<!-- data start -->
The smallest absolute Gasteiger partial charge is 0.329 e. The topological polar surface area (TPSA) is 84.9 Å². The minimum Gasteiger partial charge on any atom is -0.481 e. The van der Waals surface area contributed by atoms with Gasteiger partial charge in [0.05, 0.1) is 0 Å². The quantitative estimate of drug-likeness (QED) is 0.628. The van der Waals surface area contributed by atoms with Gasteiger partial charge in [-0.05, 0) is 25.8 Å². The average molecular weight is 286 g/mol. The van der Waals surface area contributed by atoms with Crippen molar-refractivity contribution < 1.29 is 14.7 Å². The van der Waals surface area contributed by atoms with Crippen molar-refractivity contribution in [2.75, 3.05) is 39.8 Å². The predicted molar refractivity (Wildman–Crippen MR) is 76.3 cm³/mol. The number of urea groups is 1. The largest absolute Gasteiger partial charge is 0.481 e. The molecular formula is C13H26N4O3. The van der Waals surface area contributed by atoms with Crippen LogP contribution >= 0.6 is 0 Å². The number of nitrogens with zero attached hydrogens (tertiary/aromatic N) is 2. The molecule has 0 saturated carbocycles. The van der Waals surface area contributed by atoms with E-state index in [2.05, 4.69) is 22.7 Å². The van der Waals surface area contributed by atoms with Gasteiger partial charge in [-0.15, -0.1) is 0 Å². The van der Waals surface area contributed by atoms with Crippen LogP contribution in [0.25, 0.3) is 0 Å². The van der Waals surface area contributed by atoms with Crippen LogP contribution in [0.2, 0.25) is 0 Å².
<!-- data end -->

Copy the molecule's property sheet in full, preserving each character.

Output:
The smallest absolute Gasteiger partial charge is 0.329 e. The topological polar surface area (TPSA) is 84.9 Å². The minimum Gasteiger partial charge on any atom is -0.481 e. The van der Waals surface area contributed by atoms with Gasteiger partial charge in [0.05, 0.1) is 0 Å². The quantitative estimate of drug-likeness (QED) is 0.628. The van der Waals surface area contributed by atoms with Gasteiger partial charge in [-0.05, 0) is 25.8 Å². The average molecular weight is 286 g/mol. The van der Waals surface area contributed by atoms with Crippen molar-refractivity contribution < 1.29 is 14.7 Å². The van der Waals surface area contributed by atoms with Crippen molar-refractivity contribution in [2.75, 3.05) is 39.8 Å². The predicted molar refractivity (Wildman–Crippen MR) is 76.3 cm³/mol. The number of urea groups is 1. The largest absolute Gasteiger partial charge is 0.481 e. The molecular formula is C13H26N4O3. The van der Waals surface area contributed by atoms with Crippen LogP contribution >= 0.6 is 0 Å². The number of nitrogens with zero attached hydrogens (tertiary/aromatic N) is 2. The molecule has 0 saturated carbocycles. The van der Waals surface area contributed by atoms with E-state index in [2.05, 4.69) is 22.7 Å². The van der Waals surface area contributed by atoms with Gasteiger partial charge in [-0.15, -0.1) is 0 Å². The van der Waals surface area contributed by atoms with Crippen LogP contribution in [0.25, 0.3) is 0 Å². The van der Waals surface area contributed by atoms with Crippen LogP contribution in [0.2, 0.25) is 0 Å².